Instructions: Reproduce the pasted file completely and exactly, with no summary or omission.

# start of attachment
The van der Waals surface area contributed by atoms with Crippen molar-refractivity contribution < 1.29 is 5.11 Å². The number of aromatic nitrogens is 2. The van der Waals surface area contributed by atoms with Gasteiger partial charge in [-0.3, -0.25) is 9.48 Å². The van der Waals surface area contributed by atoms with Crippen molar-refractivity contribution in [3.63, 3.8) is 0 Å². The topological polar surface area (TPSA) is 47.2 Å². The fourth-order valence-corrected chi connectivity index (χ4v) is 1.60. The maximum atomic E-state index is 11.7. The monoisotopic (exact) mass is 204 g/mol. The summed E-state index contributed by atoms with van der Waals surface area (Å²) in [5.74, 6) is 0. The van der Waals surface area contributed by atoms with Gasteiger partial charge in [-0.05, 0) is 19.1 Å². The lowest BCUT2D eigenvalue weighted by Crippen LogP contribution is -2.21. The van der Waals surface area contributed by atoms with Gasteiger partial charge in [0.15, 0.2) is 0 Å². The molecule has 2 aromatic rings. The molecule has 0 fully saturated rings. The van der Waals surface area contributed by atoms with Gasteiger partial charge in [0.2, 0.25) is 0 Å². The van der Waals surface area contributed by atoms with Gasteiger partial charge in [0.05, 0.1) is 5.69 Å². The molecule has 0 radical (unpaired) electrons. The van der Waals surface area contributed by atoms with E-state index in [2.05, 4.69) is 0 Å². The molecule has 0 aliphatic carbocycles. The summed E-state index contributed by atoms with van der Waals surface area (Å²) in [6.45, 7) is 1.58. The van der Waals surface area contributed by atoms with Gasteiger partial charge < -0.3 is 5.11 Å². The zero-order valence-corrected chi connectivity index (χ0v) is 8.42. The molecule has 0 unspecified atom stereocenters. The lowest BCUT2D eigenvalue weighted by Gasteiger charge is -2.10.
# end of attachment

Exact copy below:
The van der Waals surface area contributed by atoms with Crippen molar-refractivity contribution < 1.29 is 5.11 Å². The number of aromatic nitrogens is 2. The van der Waals surface area contributed by atoms with Gasteiger partial charge in [-0.3, -0.25) is 9.48 Å². The van der Waals surface area contributed by atoms with Crippen molar-refractivity contribution in [3.63, 3.8) is 0 Å². The topological polar surface area (TPSA) is 47.2 Å². The fourth-order valence-corrected chi connectivity index (χ4v) is 1.60. The maximum atomic E-state index is 11.7. The monoisotopic (exact) mass is 204 g/mol. The summed E-state index contributed by atoms with van der Waals surface area (Å²) in [5.74, 6) is 0. The van der Waals surface area contributed by atoms with Gasteiger partial charge in [-0.05, 0) is 19.1 Å². The lowest BCUT2D eigenvalue weighted by Crippen LogP contribution is -2.21. The van der Waals surface area contributed by atoms with Gasteiger partial charge in [0.15, 0.2) is 0 Å². The molecule has 2 aromatic rings. The molecule has 0 fully saturated rings. The van der Waals surface area contributed by atoms with Gasteiger partial charge in [0.2, 0.25) is 0 Å². The van der Waals surface area contributed by atoms with Gasteiger partial charge in [0.05, 0.1) is 5.69 Å². The molecule has 0 radical (unpaired) electrons. The van der Waals surface area contributed by atoms with E-state index in [2.05, 4.69) is 0 Å². The molecule has 0 aliphatic carbocycles. The summed E-state index contributed by atoms with van der Waals surface area (Å²) in [6.45, 7) is 1.58. The van der Waals surface area contributed by atoms with Gasteiger partial charge < -0.3 is 5.11 Å². The zero-order valence-corrected chi connectivity index (χ0v) is 8.42. The molecule has 0 unspecified atom stereocenters. The lowest BCUT2D eigenvalue weighted by Gasteiger charge is -2.10.